Heavyweight champ Archie Moore said of Marciano: “Rocky didn’t know enough boxing to know what a feint was. He never tried to outguess you. He just kept trying to knock your brains out.”
So it was that on a night in 1951, Joe Louis, who had been knocked out by Hitler’s champion Max Schmeling (whom he later humiliated in a bout in which the German screamed at the force of the Brown Bomber’s blows) found himself the vanquished.
Red Smith had literacy in his repertoire as well as punishing prose. Joe was lying on a rubbing table, his right ear on a folded towel and his left hand in a bucket of ice. “This was an hour before midnight of October 26, 1951,” wrote Smith, and the “evening of a day that dawned July 4, 1934, when Joe Louis became a professional fistfighter and knocked out Jack Kracken in Chicago for a 50-dollar purse. The night was a long time on the way, but it had to come.”
Smith waxed eloquent, as the pugs, trainers and money men who read his columns, might have said.

“Now the punch that was launched 17 years ago had landed. A young man, Rocky Marciano, had knocked the old man out. The story was ended.”
The newspaper men were crouching, “kneeling on the floor like supplicants to hear him”.
“Did age count tonight, Joe?” the Bomber was asked.
“Ugh,” he said and bobbed his head.
“This kid knocked me out with what? Two punches? Schmeling knocked me out with, musta been a hundred punches. But I was 22 years old. You can take more then than later on.”
Ray Arcel, who for years had trained opponents demolished by Joe and “in a decade-and-a-half had dug tons of inert meat out of the resin”, was asked how he felt.
“I felt very bad,” Arcel responded gravely.

“It wasn’t necessary to ask how Marciano felt,” wrote Smith. “It will be said it wouldn’t have been like this with the Louis of 10 years ago, but that would not be a surprisingly bright thing to say because this isn’t 10 years ago.”

The Joe Louis of October 26, 1951, “couldn’t whip Rocky Marciano,” said Smith “and that was the only Joe Louis who was in the ring at Madison Square Garden that night. An old man’s dream had ended, but the place for old men to dream is beside the fire.”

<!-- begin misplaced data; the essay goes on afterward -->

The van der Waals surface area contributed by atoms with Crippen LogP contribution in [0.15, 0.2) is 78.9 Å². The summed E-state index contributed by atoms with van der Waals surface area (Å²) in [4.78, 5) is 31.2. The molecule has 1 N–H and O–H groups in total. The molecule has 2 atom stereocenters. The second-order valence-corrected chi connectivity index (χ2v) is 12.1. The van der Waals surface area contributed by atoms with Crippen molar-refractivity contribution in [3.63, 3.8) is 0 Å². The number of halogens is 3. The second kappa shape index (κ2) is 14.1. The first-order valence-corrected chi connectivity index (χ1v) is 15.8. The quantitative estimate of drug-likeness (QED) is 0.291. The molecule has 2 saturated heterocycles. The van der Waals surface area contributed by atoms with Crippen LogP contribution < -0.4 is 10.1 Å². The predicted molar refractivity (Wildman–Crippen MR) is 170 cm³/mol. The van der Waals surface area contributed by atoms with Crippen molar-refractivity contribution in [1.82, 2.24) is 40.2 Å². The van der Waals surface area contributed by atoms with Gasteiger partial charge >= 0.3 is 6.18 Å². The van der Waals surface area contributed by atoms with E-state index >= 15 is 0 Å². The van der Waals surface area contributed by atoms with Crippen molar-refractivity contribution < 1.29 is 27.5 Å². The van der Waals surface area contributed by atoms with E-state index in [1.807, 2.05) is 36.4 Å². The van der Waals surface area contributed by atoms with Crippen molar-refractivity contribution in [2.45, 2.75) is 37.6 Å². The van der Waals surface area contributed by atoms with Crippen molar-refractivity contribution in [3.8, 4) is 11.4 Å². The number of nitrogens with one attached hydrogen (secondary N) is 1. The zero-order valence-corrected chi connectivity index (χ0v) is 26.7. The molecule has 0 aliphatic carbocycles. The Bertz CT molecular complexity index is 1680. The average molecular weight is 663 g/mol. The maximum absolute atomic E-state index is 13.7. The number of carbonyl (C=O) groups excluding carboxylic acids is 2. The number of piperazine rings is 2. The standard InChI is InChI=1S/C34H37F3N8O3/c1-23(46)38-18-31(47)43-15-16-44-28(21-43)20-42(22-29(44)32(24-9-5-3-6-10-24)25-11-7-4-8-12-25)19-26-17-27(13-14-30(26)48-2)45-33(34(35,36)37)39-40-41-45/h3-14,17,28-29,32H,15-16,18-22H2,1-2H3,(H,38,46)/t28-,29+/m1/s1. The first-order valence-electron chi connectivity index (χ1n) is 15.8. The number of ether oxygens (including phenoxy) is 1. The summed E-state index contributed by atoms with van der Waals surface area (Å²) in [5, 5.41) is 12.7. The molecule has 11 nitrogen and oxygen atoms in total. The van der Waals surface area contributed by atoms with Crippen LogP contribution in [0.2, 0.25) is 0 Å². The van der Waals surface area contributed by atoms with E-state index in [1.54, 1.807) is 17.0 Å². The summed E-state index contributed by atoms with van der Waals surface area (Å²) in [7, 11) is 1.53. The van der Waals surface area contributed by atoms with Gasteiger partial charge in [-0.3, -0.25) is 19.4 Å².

As a troubled aficionado of this sport, I was at the Pavilion in Melbourne after “Wild Will” Tomlinson won a decision over a Mexican on a night when the lights went out in the eighth round.

Tomlinson, who was making his first defence of his world super featherweight title, was declared the winner when the lights failed to come back on.
We got in a huddle to hear Tomlinson’s words and the opinion of the American referee, slick-haired Steve Smoger, who came over to conduct proceedings.
A couple of us then piled into a small car in which we hitched a ride. One of the boxers on the card that night ran alongside us, rapping on the window.

He wanted to go home, but Howard Leigh, who was the ring announcer and whose car it was, said there wasn’t room and he had to get “these newspapermen back to file by deadline”.
It felt as if it were 1951 and Red Smith was there with us after Rocky Marciano had sent Joe Louis on a road that would end with him sitting in a chair at Caesar’s Palace in Las Vegas; earning a few miserable dollars signing autographs as a “greeter”.
Like Red Smith, whose collection of columns had been given to me in Los Angeles by Peter McFarline, a mate and a peerless sports writer, I foresaw that Wild Will’s lights would be turned off.
There is much sentimentality in boxing but also evident truth. Tomlinson hung up his gloves last year, his courage unquestioned after taking too much punishment in this most painful of pursuits.

That decision made him a winner.


Author: Peter Coster

PETER COSTER is a former editor and foreign correspondent who has covered a range of international sports, including world championship fights and the Olympic Games in Los Angeles.